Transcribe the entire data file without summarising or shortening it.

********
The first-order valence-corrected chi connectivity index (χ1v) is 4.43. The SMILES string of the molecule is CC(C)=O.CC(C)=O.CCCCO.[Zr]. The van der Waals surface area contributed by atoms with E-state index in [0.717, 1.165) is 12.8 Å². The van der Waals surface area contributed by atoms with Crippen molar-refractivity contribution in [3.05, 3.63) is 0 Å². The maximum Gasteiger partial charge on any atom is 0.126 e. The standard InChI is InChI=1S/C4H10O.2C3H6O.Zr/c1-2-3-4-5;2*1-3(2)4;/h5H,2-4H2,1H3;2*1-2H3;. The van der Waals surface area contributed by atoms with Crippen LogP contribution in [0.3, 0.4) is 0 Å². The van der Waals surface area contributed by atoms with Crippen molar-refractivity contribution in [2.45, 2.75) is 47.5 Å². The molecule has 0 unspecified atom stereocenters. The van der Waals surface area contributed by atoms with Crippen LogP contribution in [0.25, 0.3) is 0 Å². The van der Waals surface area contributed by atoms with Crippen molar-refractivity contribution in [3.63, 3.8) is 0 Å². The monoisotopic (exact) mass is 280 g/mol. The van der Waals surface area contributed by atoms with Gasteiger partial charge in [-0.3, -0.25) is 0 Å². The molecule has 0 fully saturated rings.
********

The first-order valence-corrected chi connectivity index (χ1v) is 4.43. The SMILES string of the molecule is CC(C)=O.CC(C)=O.CCCCO.[Zr]. The van der Waals surface area contributed by atoms with E-state index in [0.717, 1.165) is 12.8 Å². The van der Waals surface area contributed by atoms with Crippen molar-refractivity contribution in [3.05, 3.63) is 0 Å². The maximum Gasteiger partial charge on any atom is 0.126 e. The standard InChI is InChI=1S/C4H10O.2C3H6O.Zr/c1-2-3-4-5;2*1-3(2)4;/h5H,2-4H2,1H3;2*1-2H3;. The van der Waals surface area contributed by atoms with Crippen LogP contribution in [0.3, 0.4) is 0 Å². The van der Waals surface area contributed by atoms with Crippen molar-refractivity contribution in [2.45, 2.75) is 47.5 Å². The molecule has 0 unspecified atom stereocenters. The van der Waals surface area contributed by atoms with Crippen LogP contribution in [0.25, 0.3) is 0 Å². The van der Waals surface area contributed by atoms with Crippen molar-refractivity contribution in [3.63, 3.8) is 0 Å². The monoisotopic (exact) mass is 280 g/mol. The van der Waals surface area contributed by atoms with Gasteiger partial charge in [-0.3, -0.25) is 0 Å². The molecule has 0 fully saturated rings.